Russia’s invasion of Ukraine has resulted in the widespread ban of Russian exports and financial transactions.
This effectively takes Russia, as well as Ukraine itself, out of the global supply chain loop. It also brings attention to Canadian business links to oligarchs and Russian projects.
The immediate result is supply chain interruptions and price increases.
The consequences of upward costs and delivery delays will add pressure to construction budgets and schedules currently under stress.
The effects of minerals and metal shortages will not be restricted to Europe and will ripple across the ocean to North America as everyone seeks alternative sources of materials already in short supply.
Inflation has been a challenge for construction even before Russia invaded Ukraine. It’s now even worse. When added together, Ukraine and Russia are world leaders in the production of nickel, copper and iron, key materials that have already experienced price increases between 25 and 33 per cent since January 2021. Furthermore, Russia is a major producer of aluminum, also in high demand globally.
In fact, the U.S. Bureau of Labor Statistics’ Producer Price Index reported an overall 24 per cent cost increase in non-residential construction inputs, according to an analysis by the Associated Builders and Contractors. Meanwhile the Wall Street Journal reports that steel mill product prices have increased 113 per cent, plastic construction products 35 per cent, and costs to build streets and highways 20 per cent.
Even if materials can be located, getting them to North America is becoming more difficult and expensive.
Maersk, MSC, Hapag-Lloyd and Ocean Network Express, which together represent more than half of all global shipping, have halted operations out of Russia. Even the transportation of materials from other overseas sources faces challenges due to more complex logistics and delays.
For example, imported shipments of European spruce, pine and fir have reportedly been delayed for weeks.
The economic isolation of Russia is only one technique being used to exert pressure on Vladimir Putin. Another is to target the global holdings of his oligarch friends. These include mega yachts, vacation mansions and real estate and business holdings around the world.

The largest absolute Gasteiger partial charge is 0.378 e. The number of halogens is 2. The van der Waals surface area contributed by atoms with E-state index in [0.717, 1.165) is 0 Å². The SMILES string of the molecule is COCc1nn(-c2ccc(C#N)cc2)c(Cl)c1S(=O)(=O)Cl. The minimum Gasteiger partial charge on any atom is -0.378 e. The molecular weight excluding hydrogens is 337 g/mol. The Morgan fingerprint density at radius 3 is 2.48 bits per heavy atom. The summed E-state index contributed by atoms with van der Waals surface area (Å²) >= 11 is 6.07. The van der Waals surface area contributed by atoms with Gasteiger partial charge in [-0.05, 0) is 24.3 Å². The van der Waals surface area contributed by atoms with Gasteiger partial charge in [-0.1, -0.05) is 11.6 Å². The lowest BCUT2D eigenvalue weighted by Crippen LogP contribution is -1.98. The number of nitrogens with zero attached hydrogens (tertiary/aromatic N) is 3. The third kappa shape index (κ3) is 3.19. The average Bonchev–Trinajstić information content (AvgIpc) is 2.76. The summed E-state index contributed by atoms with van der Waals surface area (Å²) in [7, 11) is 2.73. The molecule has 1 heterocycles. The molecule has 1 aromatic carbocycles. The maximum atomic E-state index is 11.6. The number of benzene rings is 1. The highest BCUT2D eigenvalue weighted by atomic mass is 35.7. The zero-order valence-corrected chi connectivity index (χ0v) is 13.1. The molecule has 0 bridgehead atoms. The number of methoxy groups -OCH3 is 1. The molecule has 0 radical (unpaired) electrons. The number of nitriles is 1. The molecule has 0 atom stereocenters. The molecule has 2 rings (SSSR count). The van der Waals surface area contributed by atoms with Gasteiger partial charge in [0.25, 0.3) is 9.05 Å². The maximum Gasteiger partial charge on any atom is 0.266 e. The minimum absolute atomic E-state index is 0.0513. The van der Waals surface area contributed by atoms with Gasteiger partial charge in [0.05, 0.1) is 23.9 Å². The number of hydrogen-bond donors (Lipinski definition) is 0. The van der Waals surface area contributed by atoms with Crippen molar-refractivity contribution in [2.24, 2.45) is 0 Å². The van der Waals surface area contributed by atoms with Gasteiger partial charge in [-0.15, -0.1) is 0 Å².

While most of these wealth holdings are in Europe or in exotic sunny locations, there are Russian oligarchs amongst us even in Canada. The problem, as always, is confirming ownership, particularly real estate. The lack of transparency in real estate transactions has made property a favourite hiding place for so-called “dirty money” for years.
However, one prominent friend of Putin, Russian oligarch Roman Abramovich, has ties to at least one Canadian company with known links to Canadian construction.
According to the Financial Post, Abramovich is the largest shareholder of Evraz PLC, a steel manufacturing and mining business based in the U.K. with operations in Regina, Calgary and Edmonton. Other Evraz shareholders include fellow Russians Alexander Frolov, Evgeny Shvidler and Maxim Vorobyev.
Evraz is no small potatoes. The company claims its Regina operation is, “the largest steel company in Western Canada,” recycling steel scrap and producing carbon steel slabs, flat rolled discrete plate and coil. The Post reports Evraz has supplied 250,000 metric tons of pipe for the Trans Mountain Pipeline now owned by the Canadian government.
One individual not on the list of dozens of Canadian-sanctioned oligarchs is Igor Makarov, the largest single shareholder in Calgary-based natural gas producer Spartan Delta Corp. through his stake in Swiss-based Areti Energy S.A.
However, Areti’s PR firm denies any ties to Putin.
Construction-related companies from Canada with business links to Russia are also in the spotlight. For example, SNC-Lavalin currently has a joint venture with Russian oil giant Rosneft. Another is Mississauga-based engineering and development consulting firm Hatch, which has a mining project underway in Russia through its office in Moscow.
John Bleasby is a Coldwater, Ont.-based freelance writer.